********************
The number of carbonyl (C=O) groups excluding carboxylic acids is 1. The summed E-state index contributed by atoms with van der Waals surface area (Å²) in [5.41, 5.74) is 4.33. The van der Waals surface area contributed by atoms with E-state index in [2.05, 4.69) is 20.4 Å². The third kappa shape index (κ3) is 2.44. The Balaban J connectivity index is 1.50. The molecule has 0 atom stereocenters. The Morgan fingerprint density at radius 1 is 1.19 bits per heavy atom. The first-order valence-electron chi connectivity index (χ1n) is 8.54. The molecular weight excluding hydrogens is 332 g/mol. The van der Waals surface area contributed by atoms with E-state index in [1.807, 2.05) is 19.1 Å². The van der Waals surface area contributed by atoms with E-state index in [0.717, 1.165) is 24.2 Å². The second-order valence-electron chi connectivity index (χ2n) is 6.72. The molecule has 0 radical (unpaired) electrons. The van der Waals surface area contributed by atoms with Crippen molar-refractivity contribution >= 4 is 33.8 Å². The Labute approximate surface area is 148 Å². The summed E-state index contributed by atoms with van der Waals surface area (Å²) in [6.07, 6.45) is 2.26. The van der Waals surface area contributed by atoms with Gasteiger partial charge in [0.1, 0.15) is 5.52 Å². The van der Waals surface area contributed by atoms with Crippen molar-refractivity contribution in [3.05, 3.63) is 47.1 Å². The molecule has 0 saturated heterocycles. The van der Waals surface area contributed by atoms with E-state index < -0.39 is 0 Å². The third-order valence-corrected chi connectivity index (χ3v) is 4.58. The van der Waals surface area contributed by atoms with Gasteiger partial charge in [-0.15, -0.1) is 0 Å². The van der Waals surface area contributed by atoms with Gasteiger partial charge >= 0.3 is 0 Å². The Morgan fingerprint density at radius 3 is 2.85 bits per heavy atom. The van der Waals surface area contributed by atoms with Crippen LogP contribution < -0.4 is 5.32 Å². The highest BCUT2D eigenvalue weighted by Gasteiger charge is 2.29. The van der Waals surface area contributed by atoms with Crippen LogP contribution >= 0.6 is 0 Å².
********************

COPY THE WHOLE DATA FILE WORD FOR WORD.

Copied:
The number of carbonyl (C=O) groups excluding carboxylic acids is 1. The summed E-state index contributed by atoms with van der Waals surface area (Å²) in [5.41, 5.74) is 4.33. The van der Waals surface area contributed by atoms with E-state index in [2.05, 4.69) is 20.4 Å². The third kappa shape index (κ3) is 2.44. The Balaban J connectivity index is 1.50. The molecule has 0 atom stereocenters. The Morgan fingerprint density at radius 1 is 1.19 bits per heavy atom. The first-order valence-electron chi connectivity index (χ1n) is 8.54. The molecular weight excluding hydrogens is 332 g/mol. The van der Waals surface area contributed by atoms with E-state index in [1.807, 2.05) is 19.1 Å². The van der Waals surface area contributed by atoms with E-state index in [0.717, 1.165) is 24.2 Å². The second-order valence-electron chi connectivity index (χ2n) is 6.72. The molecule has 0 radical (unpaired) electrons. The van der Waals surface area contributed by atoms with Crippen molar-refractivity contribution >= 4 is 33.8 Å². The Labute approximate surface area is 148 Å². The summed E-state index contributed by atoms with van der Waals surface area (Å²) in [6.07, 6.45) is 2.26. The van der Waals surface area contributed by atoms with Gasteiger partial charge in [0.1, 0.15) is 5.52 Å². The van der Waals surface area contributed by atoms with Crippen molar-refractivity contribution in [3.05, 3.63) is 47.1 Å². The molecule has 0 saturated heterocycles. The van der Waals surface area contributed by atoms with E-state index < -0.39 is 0 Å². The third-order valence-corrected chi connectivity index (χ3v) is 4.58. The van der Waals surface area contributed by atoms with Gasteiger partial charge in [-0.15, -0.1) is 0 Å². The van der Waals surface area contributed by atoms with Gasteiger partial charge >= 0.3 is 0 Å². The Morgan fingerprint density at radius 3 is 2.85 bits per heavy atom. The van der Waals surface area contributed by atoms with Crippen LogP contribution < -0.4 is 5.32 Å². The highest BCUT2D eigenvalue weighted by Gasteiger charge is 2.29. The van der Waals surface area contributed by atoms with Crippen LogP contribution >= 0.6 is 0 Å².